Amy and Dick’s life took an unanticipated turn when their eldest son Tucker came out to them in 1972. This event transformed the couple into gay rights activists, advocates not only for their own sons, but for all gay, lesbian, bisexual and transgender people, particularly youth. Dick and Amy were founding members of Parents of Gays, which later became the New York chapter of Parents and Friends of Lesbians and Gays (PFLAG). The couple were formative in establishment of PFLAG as a national organization, today comprising 400 chapters across the US. They worked tirelessly for gay civil liberties, in helping parents accept their gay children, and supporting people whose parents found that acceptance difficult. It was an incredibly moving experience marching in the 1987 New York Gay Pride Parade with Dick and Amy and the PFLAG contingent. It wasn’t just the heightened cheers from the crowd for the parents group, or the shouts of recognition for Amy as the parade marched down 5th Avenue, but most tellingly the man who stepped out into the parade to quietly shake Amy’s hand and thank her for saving his life with her compassion.

Amy was a dynamic and compelling public speaker. In the 1970s and 1980s Dick and Amy lobbied Congress for gay rights and appeared on national television shows such as Phil Donahue and Merv Griffin to talk about their personal experiences and encourage other families to embrace their gay children. For a time Amy hosted a gay community-themed talk show on New York cable television and, among many honors, was a 1992 recipient of the Stonewall Award, which recognizes individuals whose efforts have enhanced the quality of life for gay men and women.

After the boys were grown and embarked on their careers Tucker in public relations, Everard in environmental science and Eric as a literary agent Dick and Amy moved back to Manhattan, happily residing in the West Village and enjoying the cultural and culinary delights of New York City.

Dick and Amy lost their two gay sons to AIDS. Amy was not one to let these heartbreaking events stop her work on behalf of the gay community, and she and Dick became advocates for AIDS research funds and the rights of those infected with HIV.

Dick passed away in 1998 and Amy established the Richard G. Ashworth Scholarship to assist gay youth in attending college. She continued her volunteer work, first as president of the New York chapter of PFLAG and then working in hospice and at God’s Love We Deliver, preparing meals for those with HIV/AIDS.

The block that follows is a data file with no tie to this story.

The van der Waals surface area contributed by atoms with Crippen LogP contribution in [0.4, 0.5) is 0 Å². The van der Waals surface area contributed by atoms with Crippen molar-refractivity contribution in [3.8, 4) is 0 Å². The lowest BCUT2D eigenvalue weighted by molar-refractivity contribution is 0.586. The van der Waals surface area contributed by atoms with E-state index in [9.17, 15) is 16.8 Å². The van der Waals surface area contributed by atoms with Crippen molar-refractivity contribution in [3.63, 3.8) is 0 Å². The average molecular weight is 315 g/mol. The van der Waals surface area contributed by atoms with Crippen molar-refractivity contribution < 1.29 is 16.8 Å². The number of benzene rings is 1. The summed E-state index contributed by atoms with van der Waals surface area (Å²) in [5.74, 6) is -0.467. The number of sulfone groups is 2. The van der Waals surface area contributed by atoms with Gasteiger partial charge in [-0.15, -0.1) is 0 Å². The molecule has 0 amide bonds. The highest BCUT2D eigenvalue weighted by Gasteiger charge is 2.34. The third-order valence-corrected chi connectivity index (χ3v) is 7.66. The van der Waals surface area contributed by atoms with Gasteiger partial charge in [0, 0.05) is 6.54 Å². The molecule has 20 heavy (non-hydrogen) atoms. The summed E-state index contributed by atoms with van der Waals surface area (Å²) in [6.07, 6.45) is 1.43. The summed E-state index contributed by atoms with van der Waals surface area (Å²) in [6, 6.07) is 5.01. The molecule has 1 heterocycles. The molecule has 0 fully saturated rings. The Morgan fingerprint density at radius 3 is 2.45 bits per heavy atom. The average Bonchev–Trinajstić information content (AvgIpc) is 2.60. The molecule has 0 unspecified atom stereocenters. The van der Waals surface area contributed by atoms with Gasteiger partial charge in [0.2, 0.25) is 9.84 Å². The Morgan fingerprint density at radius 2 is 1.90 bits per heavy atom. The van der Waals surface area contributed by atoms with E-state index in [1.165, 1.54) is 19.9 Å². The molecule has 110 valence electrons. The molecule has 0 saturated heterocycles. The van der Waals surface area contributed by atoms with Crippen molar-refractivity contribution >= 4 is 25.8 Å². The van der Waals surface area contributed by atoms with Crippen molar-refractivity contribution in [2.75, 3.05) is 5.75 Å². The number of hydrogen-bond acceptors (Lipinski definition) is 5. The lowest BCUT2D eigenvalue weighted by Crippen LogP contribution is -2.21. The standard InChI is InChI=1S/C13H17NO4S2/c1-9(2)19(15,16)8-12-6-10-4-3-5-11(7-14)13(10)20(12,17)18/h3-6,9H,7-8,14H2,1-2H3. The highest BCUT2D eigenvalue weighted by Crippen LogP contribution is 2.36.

In 2007 Amy relocated to Ojai, California, to be closer to her son Everard and his family. In Ojai she continued her volunteer work at HELP of Ojai while enjoying the social life at The Gables and visits from her family and friends from all over the world.

Amy is survived by her son Everard, daughter-in-love Brooke, and beloved grandchildren Henry and Emma Ashworth as well as her son-in-spirit Gordon Stewart, God-daughter Susan Stewart, son-in-law Rick Kot, brother-in-law Karel Dahmen, sister-in-law Joan Nichols and numerous nieces, nephews, grandnieces and grandnephews both in the US and the Netherlands. The family gives grateful recognition to Amy’s longtime care-giver and friend, Chris Hansen.

A private celebration of life will be held at a later date. Should you desire to honor Amy through a memorial contribution, the family suggests a donation to PFLAG. https://www.pflag.org/supportpflag

Published in Ventura County Star on Apr. 9, 2017– See more at: http://www.legacy.com/obituaries/venturacountystar/obituary.aspx?n=amy-ashworth&pid=185028135&#sthash.GY3fFEJm.dpuf

French Road Sign – Ville de Lens, FR – Gaia Son

The place of my loved one’s birth. FHJ © Gaia Son

Passing Lens on our way to the Vendée coast. Border was barricaded this morning, cars getting checked one by one – country is on high alert with the 1st round of presidential elections going on. – G. Son

Chapellerie du Cours Mirabeau – Gros et Détail – Aix-en-Provence – Ralph Hassoun

Headwear – Wholesale © Ralph Hassoun

This store was once a hat maker’s shop owned by the father of the painter Cézanne. – Waymarking

cropped – © Ralph Hassoun

Young’s Stetson Hats – Clearance Center – 139 Nassau Street, NYC

© Vincenzo Aiosa

This venue is closed.